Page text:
‘The Conjuring: The Devil Made Me Do It’ Is An Efficient Paranormal Investigation

Courtesy of Warner Bros. Pictures

With any long-running franchise or series of films, they can easily fall victim to being overplayed, drawn out, and far-fetched when it comes to the ideas being thrown onto the screen with each installment.

When it comes to The Conjuring, which consists of its main stories featuring Ed and Lorraine Warren (Patrick Wilson and Vera Farmiga) and a handful of spin-offs like Annabelle and The Nun, we have seen moments when filmmakers have been grasping at straws to piece together a movie. The Nun, for example, is the weakest story of this film universe and ultimately does very little for the franchise other than to provide a tie in for its main antagonist.

However, the latest installment, The Conjuring: The Devil Made Me Do It, which has released in theaters and is currently streaming on HBO Max, may just be one of the best in the franchise.

Ed and Lorraine Warren are partners in investigating the paranormal, working with the Catholic Church to prove incidents of hauntings and possessions, and finding ways to rid people and places of the evil that plagues them. In 1981, the Warrens were tasked with helping with the trial of Arne Johnson (Ruairi O’Connor), who was claimed to have been possessed when he killed his landlord. This murder came after the Warrens were involved in an earlier possession and exorcism case involving a young boy named David Glatzel (Julian Hilliard) when Johnson compelled the demon to take him and leave David alone.

Consequently, the killing takes place and Johnson is the victim of a series of visions and possessions that are slowly driving him toward his own death. The reasons for this are unveiled throughout the course of the story, and The Devil Made Me Do It focuses on the investigation by the Warrens in finding out who or what is responsible for the haunting as Arne languishes.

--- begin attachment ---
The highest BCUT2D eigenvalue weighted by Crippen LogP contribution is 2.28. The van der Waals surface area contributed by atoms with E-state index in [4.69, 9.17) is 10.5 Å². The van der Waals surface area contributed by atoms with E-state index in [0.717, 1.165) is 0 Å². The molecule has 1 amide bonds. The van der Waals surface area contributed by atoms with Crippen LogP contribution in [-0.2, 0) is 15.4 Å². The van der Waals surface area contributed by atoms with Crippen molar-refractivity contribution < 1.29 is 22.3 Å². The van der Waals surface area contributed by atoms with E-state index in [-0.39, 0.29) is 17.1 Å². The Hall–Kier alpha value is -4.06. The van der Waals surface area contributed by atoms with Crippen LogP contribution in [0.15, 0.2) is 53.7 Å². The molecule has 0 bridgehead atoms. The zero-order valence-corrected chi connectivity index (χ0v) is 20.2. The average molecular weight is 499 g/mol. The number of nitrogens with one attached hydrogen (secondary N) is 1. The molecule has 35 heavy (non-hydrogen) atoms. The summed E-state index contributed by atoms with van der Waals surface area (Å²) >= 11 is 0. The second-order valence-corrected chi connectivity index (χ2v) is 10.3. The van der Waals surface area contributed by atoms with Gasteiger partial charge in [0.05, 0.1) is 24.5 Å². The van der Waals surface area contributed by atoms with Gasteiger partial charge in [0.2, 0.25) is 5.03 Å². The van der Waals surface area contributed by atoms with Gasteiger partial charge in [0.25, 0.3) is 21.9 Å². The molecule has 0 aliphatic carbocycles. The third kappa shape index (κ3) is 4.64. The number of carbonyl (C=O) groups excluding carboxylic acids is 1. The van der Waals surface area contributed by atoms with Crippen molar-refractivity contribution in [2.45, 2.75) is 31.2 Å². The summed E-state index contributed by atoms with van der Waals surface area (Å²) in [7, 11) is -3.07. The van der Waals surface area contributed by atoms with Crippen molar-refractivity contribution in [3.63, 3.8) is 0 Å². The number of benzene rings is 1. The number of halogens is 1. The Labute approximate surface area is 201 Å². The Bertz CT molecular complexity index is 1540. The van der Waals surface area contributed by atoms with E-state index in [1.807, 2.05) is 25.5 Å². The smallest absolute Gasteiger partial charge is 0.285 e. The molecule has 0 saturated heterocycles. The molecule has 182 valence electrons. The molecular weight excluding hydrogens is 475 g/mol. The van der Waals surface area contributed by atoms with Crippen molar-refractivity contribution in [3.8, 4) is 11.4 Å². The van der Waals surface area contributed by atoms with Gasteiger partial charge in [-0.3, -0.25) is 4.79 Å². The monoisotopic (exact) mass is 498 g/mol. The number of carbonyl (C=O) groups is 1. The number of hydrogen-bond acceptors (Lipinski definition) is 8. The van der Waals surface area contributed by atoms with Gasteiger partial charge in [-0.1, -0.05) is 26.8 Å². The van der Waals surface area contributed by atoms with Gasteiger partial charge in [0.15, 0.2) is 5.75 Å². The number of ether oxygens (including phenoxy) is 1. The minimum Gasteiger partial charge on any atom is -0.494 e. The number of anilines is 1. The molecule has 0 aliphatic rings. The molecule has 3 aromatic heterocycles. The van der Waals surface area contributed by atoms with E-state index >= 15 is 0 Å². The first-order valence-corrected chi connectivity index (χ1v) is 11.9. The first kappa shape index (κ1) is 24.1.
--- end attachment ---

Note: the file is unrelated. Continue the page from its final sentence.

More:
The Devil Made Me Do It is a smart horror that doesn’t dwell for too long, and it doesn’t make its audience weary or apprehensive with the use of too many jump scares or cheap tricks. In fact, the parallel stories of the Warrens and Arne Johnson unfolding at the same time makes this an intriguing and exciting addition to the film series. And here, the villain is mostly unseen until more questions are answered, unlike the regular depictions and long-shots of the ghost in The Curse of La Llorona which deflated some of the mystery and excitement.

Patrick Wilson and Vera Farmiga are crucial to these films and the way that they’re able to work off of each other in each scene contributes to what makes this particular installment so good. They’re truly believable as the Warrens in their portrayals and it would not be unwelcome to have more films with them starring.

Ruairi O’Connor, too, does an excellent job here and it’s all the more impressive considering his very limited filmography. One would hope that he’ll start to pop up in other projects so we can see more of his talents.

All in all, The Conjuring: The Devil Made Me Do It, exceeds expectations and it is performing modestly well on its opening weekend with an expected $20-25 million in earnings. For its full effect, this is a movie to see and enjoy on the big screen with other people, even if you have the opportunity to watch it at home.

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